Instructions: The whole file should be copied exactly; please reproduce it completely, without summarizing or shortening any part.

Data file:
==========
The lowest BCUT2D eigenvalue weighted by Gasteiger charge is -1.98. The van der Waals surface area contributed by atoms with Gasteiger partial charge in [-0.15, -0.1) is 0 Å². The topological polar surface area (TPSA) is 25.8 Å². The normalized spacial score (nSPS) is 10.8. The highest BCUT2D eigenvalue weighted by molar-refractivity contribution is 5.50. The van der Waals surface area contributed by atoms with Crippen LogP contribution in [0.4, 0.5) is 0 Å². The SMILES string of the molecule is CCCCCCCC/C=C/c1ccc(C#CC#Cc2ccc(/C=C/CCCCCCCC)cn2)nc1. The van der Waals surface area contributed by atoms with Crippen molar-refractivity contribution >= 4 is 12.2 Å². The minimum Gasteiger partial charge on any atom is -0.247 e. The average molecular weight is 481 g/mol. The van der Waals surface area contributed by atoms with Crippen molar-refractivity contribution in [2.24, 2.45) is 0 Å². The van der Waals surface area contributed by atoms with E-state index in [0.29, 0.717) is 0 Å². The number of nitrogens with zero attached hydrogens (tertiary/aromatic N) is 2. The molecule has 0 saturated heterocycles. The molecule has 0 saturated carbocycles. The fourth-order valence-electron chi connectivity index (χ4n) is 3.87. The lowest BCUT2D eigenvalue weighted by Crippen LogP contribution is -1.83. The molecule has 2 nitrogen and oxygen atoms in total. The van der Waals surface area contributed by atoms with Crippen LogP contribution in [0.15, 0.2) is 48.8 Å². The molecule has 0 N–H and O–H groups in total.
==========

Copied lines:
The lowest BCUT2D eigenvalue weighted by Gasteiger charge is -1.98. The van der Waals surface area contributed by atoms with Gasteiger partial charge in [-0.15, -0.1) is 0 Å². The topological polar surface area (TPSA) is 25.8 Å². The normalized spacial score (nSPS) is 10.8. The highest BCUT2D eigenvalue weighted by molar-refractivity contribution is 5.50. The van der Waals surface area contributed by atoms with Crippen LogP contribution in [0.4, 0.5) is 0 Å². The SMILES string of the molecule is CCCCCCCC/C=C/c1ccc(C#CC#Cc2ccc(/C=C/CCCCCCCC)cn2)nc1. The van der Waals surface area contributed by atoms with Crippen molar-refractivity contribution >= 4 is 12.2 Å². The minimum Gasteiger partial charge on any atom is -0.247 e. The average molecular weight is 481 g/mol. The van der Waals surface area contributed by atoms with Crippen molar-refractivity contribution in [2.24, 2.45) is 0 Å². The van der Waals surface area contributed by atoms with E-state index in [0.29, 0.717) is 0 Å². The number of nitrogens with zero attached hydrogens (tertiary/aromatic N) is 2. The molecule has 0 saturated heterocycles. The molecule has 0 saturated carbocycles. The fourth-order valence-electron chi connectivity index (χ4n) is 3.87. The lowest BCUT2D eigenvalue weighted by Crippen LogP contribution is -1.83. The molecule has 2 nitrogen and oxygen atoms in total. The van der Waals surface area contributed by atoms with Crippen LogP contribution in [0.15, 0.2) is 48.8 Å². The molecule has 0 N–H and O–H groups in total.